Filter Paper Lead Testing

Submitted by Norm Roulet on Fri, 05/19/2006 - 23:17.

Thomas P. Moyer1,a, David N. Nixon1 and K. Owen Ash2

1 Department of Laboratory Medicine and Pathology, Mayo Clinic, 200 First Street SW, Rochester, MN 55905

2 Department of Pathology, University of Utah/ARUP Laboratories, 500 Chipeta Way, Salt Lake City, Utah 84108
a Author for correspondence. Fax 507-284-9758; e-mail moyer [dot] thomas [at] mayo [dot] edumoyer [dot] thomas [at] mayo [dot] edu.<\/a>'//-->

Lead is a common toxic metal in our environment. It is present at high concentrations (up to 600 g/kg) in some paints manufactured before 1970. Some artistic ceramic products and leaded glass contain substantial amounts of lead that can be leached by weak acids such as vinegar and fruit juices. Lead is also found in dirt from areas adjacent to buildings painted with lead-based paints and on highways, where it has accumulated from previous use of leaded gasoline in automobiles. Water transported through lead or lead-soldered pipe contains some lead, with higher concentrations found in water that is acidic. Some traditional home medicines contain lead. As a result of all of these opportunities for exposure, a person may be exposed to lead ranging from 5 to 200 µg per day in the United States, of which 1–10% is absorbed. Children may absorb as much as 50% of the dietary intake, and the fraction of lead absorbed is enhanced by nutritional deficiency. Exposure to lead from any of these sources by ingestion, inhalation, or dermal contact can contribute to significant toxicity.

The finding that lead body burden contributes significantly to decreased intellectual capability in children is of considerable interest and concern (1). Young children have greater opportunity for exposure because they tend to spend time on the floor of the building they are in; in older homes previously treated with lead-based paints, lead-laden paint chips and dust accumulate on the floor where children are likely to pick them up and put them in their mouths.

Guidelines published in the United States by the Center for Disease Control and Prevention (CDC) indicate that measurement of lead in whole blood is the preferred test for detecting lead effects in children (2). Chronic whole blood lead concentrations <0.49 µmol/L (10 µg/dL) are considered acceptable in children. The CDC recommends that chelation therapy be considered when the whole blood lead concentration exceeds 1 µmol/L (20 µg/dL) in children, and chelation therapy is indicated when whole blood lead is =" src="http://www.clinchem.org/math/ge.gif" />2.25 µmol/L (45 µg/dL). The World Health Organization has defined whole blood lead concentrations >1.5 µmol/L (30 µg/dL) in adults as indicative of significant exposure and recommends chelation therapy when the whole blood lead concentration exceeds 3 µmol/L (60 µg/dL). As a result of these national and international guidelines, blood lead analysis has become the norm for identifying individuals with excessive body burden of lead.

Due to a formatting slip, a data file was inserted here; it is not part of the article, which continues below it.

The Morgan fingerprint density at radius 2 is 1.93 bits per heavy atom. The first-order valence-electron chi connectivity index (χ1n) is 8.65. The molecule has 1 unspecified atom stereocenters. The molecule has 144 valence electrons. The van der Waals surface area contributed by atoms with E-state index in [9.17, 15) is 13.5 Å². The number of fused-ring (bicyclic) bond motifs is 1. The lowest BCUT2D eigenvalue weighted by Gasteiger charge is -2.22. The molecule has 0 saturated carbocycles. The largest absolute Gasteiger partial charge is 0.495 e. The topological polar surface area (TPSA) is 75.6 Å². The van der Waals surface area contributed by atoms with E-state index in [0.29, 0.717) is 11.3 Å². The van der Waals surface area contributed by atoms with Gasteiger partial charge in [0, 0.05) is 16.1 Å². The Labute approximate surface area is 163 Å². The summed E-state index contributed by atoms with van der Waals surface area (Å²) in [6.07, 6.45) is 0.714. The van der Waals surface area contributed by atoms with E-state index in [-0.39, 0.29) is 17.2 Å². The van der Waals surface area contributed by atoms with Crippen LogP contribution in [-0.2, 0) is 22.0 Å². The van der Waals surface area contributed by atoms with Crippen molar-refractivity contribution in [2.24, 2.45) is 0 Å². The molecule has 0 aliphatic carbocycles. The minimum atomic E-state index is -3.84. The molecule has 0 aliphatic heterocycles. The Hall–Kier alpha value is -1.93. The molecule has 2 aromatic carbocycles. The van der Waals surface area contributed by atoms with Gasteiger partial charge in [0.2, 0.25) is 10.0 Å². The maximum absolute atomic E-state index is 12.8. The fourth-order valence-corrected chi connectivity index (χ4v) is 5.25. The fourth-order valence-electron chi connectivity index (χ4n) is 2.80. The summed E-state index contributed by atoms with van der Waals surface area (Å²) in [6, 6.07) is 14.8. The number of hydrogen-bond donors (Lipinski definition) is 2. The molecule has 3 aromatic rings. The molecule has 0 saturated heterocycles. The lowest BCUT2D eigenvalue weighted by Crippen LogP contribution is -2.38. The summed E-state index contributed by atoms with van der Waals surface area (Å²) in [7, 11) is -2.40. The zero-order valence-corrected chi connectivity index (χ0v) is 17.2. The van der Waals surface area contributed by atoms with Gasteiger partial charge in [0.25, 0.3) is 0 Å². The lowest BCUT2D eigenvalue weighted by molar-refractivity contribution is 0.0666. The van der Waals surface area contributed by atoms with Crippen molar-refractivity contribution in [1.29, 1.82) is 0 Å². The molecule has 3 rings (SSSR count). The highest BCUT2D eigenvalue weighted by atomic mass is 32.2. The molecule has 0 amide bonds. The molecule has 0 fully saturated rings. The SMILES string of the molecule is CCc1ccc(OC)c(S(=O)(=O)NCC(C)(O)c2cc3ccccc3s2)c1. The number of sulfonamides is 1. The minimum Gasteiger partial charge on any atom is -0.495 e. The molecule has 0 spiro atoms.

Blood collected by venipuncture limits the opportunity for specimen contamination to the small exposure that occurs as the venipuncture needle punctures the skin surface. Collection of blood into a vacuum blood collection container also serves to sequester blood from environmental contamination (3). Capillary blood collection can be substituted for venous sampling, but rigorous wound site cleansing is necessary to preclude blood contamination (2)(3)(4)(5). Even with stringent finger cleaning and the use of barrier sprays, a potential for blood contamination exists (4)(5). In general, higher concentrations have been reported for capillary samples than for venous (4)(5)(6), leading to increased false-positive rates. The observed difference between venous and capillary lead concentrations is thought to be attributable to specimen contamination from lead present on the skin surface.

Because venipuncture is threatening to children and because whole blood is somewhat unstable, alternative means of specimen collection, stabilization, and transport have been evaluated. In 1970, Delves (7) introduced a microsampling technique for measurement of lead in biological samples with use of a platinum crucible; the "Delves cup" technique was one of the first to provide accurate assessment of low lead concentrations in complex biological matrices. The application of this technique to the screening of blood samples for lead concentration using filter paper punched discs was reported by Cernik (8).

As a results of these works, the method of collecting blood spots dried on filter paper (FP) for lead analysis became attractive for mass screening of children to assess lead exposure. FP blood lead (FP-Pb) analysis is of interest because of the following potential advantages: (a) a relatively small amount of blood is required; (b) blood collection via finger stick is generally easier and less traumatic to children; (c) collection can be performed by a relatively untrained collector; and (d) appropriately prepared FP specimens are stable and can be easily transported to the laboratory (9)(10).